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Topic: Programming for voltage readout through Arduino leonardo and Xbee series 1 (Read 1 time) previous topic - next topic

PaulS

If the sender is sending ASCII data, why are you using Serial.write() to echo it back out? Serial.write() is for sending binary data.

More importantly, though, why are you printing unidentified stuff to the Serial port? Everything printed to the serial port should have some kind of identification associated with it, so you can KNOW what was printed.

It looks, though, like the baud rate of the serial monitor does not match the baud rate of the sketch, or the two XBees are not using the same baud rate.

33chen

Paul,

Thanks a lot. Feel grateful to you for always providing constructive suggestion technically and morally. As you pointed out, the voltage singal I would like to deliver from one-to one Xbee communication system should be ASCII type data, I modified my code.

Code: [Select]
int myData = 0;   // for incoming serial data

void setup() {
         Serial.begin(9600);     // opens serial port, sets data rate to 9600 bps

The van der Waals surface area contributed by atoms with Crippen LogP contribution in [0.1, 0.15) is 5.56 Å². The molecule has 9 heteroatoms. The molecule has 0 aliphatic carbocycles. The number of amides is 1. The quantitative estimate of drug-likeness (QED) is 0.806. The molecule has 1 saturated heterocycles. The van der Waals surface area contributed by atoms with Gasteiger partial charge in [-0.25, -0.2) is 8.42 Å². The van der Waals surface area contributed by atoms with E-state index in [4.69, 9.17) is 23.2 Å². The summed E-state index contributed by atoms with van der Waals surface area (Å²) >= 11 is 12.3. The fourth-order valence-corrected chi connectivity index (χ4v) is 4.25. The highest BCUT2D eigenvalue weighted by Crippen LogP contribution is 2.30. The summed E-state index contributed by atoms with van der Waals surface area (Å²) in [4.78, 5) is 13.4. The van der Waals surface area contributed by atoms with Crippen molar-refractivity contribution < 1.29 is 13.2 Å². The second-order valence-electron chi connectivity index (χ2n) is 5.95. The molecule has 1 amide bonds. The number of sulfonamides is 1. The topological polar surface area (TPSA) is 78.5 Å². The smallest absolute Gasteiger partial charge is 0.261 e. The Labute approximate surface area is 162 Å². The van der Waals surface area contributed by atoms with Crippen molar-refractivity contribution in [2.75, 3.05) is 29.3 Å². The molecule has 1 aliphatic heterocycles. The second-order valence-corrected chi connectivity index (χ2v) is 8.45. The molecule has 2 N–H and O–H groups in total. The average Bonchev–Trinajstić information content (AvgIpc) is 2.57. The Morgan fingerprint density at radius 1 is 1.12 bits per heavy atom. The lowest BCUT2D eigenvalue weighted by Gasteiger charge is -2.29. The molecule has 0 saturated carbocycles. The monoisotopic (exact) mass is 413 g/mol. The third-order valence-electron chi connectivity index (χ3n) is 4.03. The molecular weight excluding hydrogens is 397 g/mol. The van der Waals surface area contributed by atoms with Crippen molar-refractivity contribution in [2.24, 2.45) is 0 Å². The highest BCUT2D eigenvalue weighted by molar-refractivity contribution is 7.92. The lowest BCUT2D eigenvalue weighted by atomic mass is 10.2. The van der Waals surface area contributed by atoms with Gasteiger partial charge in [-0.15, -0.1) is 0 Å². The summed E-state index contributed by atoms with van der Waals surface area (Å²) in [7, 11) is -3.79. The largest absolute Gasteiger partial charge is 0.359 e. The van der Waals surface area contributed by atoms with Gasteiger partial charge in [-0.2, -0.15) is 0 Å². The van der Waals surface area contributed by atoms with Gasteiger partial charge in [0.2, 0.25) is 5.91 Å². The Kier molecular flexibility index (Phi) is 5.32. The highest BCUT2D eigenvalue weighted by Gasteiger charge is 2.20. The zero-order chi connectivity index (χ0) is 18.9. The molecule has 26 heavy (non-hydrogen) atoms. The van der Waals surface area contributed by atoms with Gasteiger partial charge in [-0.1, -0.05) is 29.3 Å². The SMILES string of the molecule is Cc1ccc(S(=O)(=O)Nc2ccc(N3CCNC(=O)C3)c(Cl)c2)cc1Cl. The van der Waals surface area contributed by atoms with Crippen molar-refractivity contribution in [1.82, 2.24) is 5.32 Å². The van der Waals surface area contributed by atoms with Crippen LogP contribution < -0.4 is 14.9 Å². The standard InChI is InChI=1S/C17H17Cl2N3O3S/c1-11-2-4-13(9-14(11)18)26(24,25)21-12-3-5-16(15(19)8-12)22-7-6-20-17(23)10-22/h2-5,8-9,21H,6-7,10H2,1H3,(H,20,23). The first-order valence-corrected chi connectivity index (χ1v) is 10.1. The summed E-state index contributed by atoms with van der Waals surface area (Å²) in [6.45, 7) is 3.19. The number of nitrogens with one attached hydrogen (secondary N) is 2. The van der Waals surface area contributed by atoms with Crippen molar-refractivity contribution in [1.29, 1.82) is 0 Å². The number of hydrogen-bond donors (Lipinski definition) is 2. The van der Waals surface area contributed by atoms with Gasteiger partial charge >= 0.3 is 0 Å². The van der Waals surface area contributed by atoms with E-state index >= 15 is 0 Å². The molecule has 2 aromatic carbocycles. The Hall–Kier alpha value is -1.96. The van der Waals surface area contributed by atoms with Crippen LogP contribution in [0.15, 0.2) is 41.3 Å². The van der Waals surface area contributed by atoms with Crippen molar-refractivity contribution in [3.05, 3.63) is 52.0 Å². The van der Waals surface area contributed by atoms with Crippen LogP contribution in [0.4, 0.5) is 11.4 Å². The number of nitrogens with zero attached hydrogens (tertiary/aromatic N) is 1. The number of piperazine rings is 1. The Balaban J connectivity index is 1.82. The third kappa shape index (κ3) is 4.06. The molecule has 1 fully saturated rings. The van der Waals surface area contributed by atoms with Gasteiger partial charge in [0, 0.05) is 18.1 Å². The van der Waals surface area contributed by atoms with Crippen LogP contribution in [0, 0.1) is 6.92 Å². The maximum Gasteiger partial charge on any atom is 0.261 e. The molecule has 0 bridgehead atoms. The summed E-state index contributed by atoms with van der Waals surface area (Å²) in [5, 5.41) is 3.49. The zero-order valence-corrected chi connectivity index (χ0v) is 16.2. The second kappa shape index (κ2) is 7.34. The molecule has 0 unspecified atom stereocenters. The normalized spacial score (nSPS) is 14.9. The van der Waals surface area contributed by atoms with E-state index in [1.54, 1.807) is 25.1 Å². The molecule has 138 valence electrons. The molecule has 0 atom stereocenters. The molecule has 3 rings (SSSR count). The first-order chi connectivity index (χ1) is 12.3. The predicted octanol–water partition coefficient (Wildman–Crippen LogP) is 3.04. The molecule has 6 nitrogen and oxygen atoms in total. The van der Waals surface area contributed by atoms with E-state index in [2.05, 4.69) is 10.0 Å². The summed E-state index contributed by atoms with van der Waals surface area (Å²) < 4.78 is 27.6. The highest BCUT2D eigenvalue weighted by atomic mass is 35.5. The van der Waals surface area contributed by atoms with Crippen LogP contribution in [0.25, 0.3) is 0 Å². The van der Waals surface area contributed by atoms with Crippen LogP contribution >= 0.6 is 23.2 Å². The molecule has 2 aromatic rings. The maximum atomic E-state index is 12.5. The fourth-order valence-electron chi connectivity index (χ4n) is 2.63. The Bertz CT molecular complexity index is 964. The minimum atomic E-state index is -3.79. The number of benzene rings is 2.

Serial1.begin(9600);
         while(!Serial){
           ;
       }
       }

void loop() {

   while(Serial1.available()>0){
    myData = Serial.print(Serial1.read()); //input from Serial1 to Serial
  }
        // send data only when you receive data:
         if (Serial.available() > 0) {
                 // read the incoming byte:
                // incomingByte = Serial.parseFloat();
   // float voltage =incomingByte*3.3;
                // say what you got:
                 //Serial.print("I received: ");
                 Serial.print(myData, DEC);
                // Serial.println(incomingByte);
         }
}


The readout from serial monitor pop up window is
1260101311852520120325525312601013118525201200100155

PaulS

If, instead of:
Code: [Select]
                 Serial.print(myData, DEC);
you used
Code: [Select]
                 Serial.println(myData, DEC);
the output would be useful.

33chen

Just made a change as you recommened. The seria monitor shows the following. It looks a little familiar to me. I once used a matlab code to parse out the actual data information. But in arduino code, do I still need to parse? Essentially, i want to use the voltage signal to achieve remote control of PC mouse.

3
82
178
126
0
10
131
18
52
44
0
1
2
0
3
255
5
126

PaulS

What is providing the voltage that the sender is measuring?

How is that voltage going to be useful for moving a mouse?

The output you are showing does not make sense. The values should be the ASCII codes for the numbers in the float being sent, so most of them should be in the range 48 to 57, with 10, 13 and the value for the decimal point in there, too.

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